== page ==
How do people know whom to believe? What is true in all this? Is it just a question of shouting louder?

Sitting in my hospital bed, and on Dr Alice, my daughter’s, couch, I started to wonder. Does it make a difference if you are a Christian? What would Jesus have done?

Today’s lesson from St Matthew shows him facing a rather similar set of conundrums to the ones that Mrs May and Dominic Raab, our MP, who’s now the Brexit minister, have to wrestle with. The question of eating on the Sabbath. Maybe what was held to be wrong extended to the act of gleaning, picking up the ears of wheat left at the edge of the field. Healing sick people, again on the Sabbath Day. Conflicting realities. Being hungry; worse, being ill: and you have the means to solve the problem. You can see where there is food freely available. Just pick it up. You have the power of healing. Just get him to stretch out his withered hand, and you can restore it to full strength. Does it matter if the Sabbath rules make it wrong to do these things?

Jesus gives a scholarly answer. He quotes the Hebrew scriptures to show that there are exceptions. King David and his men ate the bread offered on the altar in the Temple when they were hungry, which was something only the priests were allowed to do. Jesus pointed out that they had moved on from the limits of the old Temple worship. He was here. He was something else, something more. In Hosea [6:6] is a prophecy which includes these words, ‘I will have mercy and not sacrifice’. In Hosea those words follow a prophecy about rising again from the grave on the third day. This is all about Jesus, Jesus as much more than just a teacher, a rabbi. More than ‘a priest of the order of Melchizedek’ as the letter to the Hebrews describes him. (Hebrews 5:5, 5:10)

And he goes on to give the lovely example of a shepherd rescuing one of his sheep which has fallen into a pit on the sabbath day. We always want to help if an animal is trapped or hurt. That is why I was angry the other day when our local Painshill animal rescue team were not able to be on duty because the austerity cuts had reduced their numbers, so that a cow which had fallen into a ditch locally, and was in distress, had to wait for a crew from Sussex to come. Never mind what Jesus would say about austerity – the point is that He said that the animal, the sheep, must be saved, whatever day it is.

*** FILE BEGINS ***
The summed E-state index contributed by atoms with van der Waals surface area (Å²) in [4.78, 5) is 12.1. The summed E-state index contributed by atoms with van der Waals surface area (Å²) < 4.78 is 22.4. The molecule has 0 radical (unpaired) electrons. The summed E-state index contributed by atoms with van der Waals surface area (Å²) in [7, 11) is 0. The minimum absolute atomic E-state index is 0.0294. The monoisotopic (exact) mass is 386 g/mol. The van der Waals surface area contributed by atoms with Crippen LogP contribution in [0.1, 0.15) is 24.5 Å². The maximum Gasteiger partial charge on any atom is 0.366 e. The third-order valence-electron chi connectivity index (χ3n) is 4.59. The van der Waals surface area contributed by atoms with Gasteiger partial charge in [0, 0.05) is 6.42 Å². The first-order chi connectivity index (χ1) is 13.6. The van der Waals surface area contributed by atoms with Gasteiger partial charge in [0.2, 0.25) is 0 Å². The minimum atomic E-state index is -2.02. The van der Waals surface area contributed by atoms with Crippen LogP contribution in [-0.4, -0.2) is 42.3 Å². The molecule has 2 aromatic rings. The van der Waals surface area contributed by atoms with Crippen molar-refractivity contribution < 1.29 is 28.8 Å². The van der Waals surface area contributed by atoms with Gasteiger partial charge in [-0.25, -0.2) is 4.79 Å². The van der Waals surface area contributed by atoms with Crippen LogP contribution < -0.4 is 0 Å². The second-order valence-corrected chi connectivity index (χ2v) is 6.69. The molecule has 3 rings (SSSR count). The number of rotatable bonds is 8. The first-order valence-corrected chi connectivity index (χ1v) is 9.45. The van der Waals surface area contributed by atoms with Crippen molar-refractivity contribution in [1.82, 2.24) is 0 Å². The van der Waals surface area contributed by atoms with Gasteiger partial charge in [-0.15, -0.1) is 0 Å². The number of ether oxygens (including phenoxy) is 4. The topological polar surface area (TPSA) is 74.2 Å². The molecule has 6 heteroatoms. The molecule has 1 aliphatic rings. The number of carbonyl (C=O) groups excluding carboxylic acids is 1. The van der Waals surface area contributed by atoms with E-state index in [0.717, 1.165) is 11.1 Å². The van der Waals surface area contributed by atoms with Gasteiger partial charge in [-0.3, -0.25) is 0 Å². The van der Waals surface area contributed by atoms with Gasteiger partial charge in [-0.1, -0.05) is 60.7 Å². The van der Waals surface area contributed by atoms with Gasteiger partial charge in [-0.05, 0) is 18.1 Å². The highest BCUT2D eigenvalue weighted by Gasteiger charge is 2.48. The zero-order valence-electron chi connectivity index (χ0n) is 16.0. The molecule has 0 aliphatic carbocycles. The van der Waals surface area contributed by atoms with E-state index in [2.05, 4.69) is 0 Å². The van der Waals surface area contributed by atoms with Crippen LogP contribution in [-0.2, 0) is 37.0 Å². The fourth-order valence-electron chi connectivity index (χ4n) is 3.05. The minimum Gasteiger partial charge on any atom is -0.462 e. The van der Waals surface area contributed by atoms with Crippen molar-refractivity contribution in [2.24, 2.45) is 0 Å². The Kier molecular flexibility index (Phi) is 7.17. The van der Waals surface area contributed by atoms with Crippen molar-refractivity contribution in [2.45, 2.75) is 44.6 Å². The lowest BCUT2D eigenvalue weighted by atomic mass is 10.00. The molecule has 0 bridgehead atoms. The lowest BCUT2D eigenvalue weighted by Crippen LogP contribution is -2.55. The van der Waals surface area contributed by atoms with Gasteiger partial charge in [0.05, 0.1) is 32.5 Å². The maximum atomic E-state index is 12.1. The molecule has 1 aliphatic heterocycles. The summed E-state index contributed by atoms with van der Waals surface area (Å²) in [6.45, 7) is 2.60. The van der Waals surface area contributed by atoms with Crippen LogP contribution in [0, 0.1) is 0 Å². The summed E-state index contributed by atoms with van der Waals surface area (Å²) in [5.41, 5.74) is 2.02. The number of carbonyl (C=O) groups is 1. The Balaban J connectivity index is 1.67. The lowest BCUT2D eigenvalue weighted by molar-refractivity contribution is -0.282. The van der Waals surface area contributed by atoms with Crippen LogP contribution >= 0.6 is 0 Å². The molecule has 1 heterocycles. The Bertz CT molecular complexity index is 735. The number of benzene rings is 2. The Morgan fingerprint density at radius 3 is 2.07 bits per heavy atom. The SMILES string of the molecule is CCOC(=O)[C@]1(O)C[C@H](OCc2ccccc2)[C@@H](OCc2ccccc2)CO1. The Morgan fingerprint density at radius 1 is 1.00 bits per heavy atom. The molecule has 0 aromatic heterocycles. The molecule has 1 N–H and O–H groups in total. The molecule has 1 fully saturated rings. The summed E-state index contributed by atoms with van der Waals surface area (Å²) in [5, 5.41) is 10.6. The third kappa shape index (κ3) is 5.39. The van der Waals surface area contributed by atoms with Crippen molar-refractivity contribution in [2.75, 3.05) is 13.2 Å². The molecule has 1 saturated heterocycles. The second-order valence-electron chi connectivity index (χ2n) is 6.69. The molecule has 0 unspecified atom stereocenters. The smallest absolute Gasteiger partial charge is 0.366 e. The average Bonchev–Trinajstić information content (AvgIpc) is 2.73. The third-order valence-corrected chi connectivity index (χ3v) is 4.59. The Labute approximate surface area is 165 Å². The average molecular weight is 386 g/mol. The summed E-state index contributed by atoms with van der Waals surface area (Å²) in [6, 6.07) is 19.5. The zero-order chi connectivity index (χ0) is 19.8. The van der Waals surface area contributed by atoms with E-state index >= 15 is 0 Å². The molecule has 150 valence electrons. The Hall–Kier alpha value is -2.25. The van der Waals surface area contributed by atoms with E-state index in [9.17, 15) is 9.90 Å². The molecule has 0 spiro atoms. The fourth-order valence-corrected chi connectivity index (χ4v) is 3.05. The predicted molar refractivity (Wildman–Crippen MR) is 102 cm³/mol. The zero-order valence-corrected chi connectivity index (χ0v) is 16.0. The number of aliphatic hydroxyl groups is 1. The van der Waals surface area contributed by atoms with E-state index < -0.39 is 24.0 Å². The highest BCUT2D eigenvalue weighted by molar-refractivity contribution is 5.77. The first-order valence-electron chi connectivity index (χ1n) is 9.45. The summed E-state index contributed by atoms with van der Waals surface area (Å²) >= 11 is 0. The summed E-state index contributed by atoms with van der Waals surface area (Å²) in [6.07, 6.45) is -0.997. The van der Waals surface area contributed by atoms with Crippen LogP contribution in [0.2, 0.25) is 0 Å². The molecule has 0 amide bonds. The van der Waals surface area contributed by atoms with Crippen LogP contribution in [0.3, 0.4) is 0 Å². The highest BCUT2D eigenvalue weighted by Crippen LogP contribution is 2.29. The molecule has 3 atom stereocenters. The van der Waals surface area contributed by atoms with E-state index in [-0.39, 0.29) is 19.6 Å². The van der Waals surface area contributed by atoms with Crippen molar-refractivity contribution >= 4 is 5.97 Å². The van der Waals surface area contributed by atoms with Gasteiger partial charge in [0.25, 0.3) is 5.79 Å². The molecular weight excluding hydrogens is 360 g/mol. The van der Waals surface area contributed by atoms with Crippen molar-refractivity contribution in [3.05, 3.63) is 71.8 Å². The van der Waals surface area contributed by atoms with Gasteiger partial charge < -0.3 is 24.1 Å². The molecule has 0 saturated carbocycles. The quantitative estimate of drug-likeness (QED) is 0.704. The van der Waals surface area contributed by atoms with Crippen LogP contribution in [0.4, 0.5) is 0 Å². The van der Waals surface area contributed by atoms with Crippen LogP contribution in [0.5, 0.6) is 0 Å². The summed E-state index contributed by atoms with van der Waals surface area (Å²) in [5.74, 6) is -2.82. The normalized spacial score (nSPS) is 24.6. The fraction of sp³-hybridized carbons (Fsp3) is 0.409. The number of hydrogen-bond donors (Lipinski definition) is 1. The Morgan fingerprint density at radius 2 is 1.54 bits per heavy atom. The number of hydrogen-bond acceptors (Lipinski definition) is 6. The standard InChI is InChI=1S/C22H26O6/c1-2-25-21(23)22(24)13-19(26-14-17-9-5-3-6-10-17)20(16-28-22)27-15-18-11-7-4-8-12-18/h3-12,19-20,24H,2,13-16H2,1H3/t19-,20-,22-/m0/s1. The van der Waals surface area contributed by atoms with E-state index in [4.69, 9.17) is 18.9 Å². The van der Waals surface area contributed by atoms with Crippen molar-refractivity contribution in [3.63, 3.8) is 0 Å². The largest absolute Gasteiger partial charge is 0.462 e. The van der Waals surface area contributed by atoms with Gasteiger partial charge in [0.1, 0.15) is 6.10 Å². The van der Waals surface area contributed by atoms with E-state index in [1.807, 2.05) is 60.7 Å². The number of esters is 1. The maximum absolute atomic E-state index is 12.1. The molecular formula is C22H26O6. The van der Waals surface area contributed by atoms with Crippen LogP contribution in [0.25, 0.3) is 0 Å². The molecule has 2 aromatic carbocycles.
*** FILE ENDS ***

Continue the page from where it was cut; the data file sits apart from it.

And finally Jesus quoted from Isaiah chapter 42, a prophecy again about the Messiah. Gentle, quiet – and trusted, even by the Gentiles, the non-Jews. ‘A bruised reed he shall not break’.

What can we bring from this, from how Jesus squared the circle with the Pharisees about what you can and can’t do on the Sabbath? He, Jesus, rises above any day-to-day considerations. The Temple rules don’t apply to him. But almost more important, Jesus is the servant, the gentle spirit of kindness. He expects mercy, not ritual sacrifice. It’s not about Him, but about the ones in need. The man with the withered hand, maybe a Thalidomide victim, in today’s world; the sheep which has fallen down into a hole.

So what could we learn from Jesus about the Brexit ‘conundrum’, as Godfrey [Revd Godfrey Hilliard, Rector of Stoke D’Abernon] calls it? What principles can we use as followers of Jesus, as Christians? Obviously no-one can say for sure what Jesus would have said or done. But surely it would be good if we at least thought about it.

Would Jesus have wanted the Jews, his people, to get their independence from the Romans? Was it a bad thing to belong to the great Roman empire? After all, St Paul did very well out of being able to say, ‘Civis Romanus sum’ (‘I am a Roman citizen’, Acts 22, after Cicero, In Verrem, 2.5.162) – and indeed he was very proud of being able to say that. Jesus himself seems to have felt the same way: ‘render unto Caesar that which is Caesar’s’, is what he said. (Matt.22:21)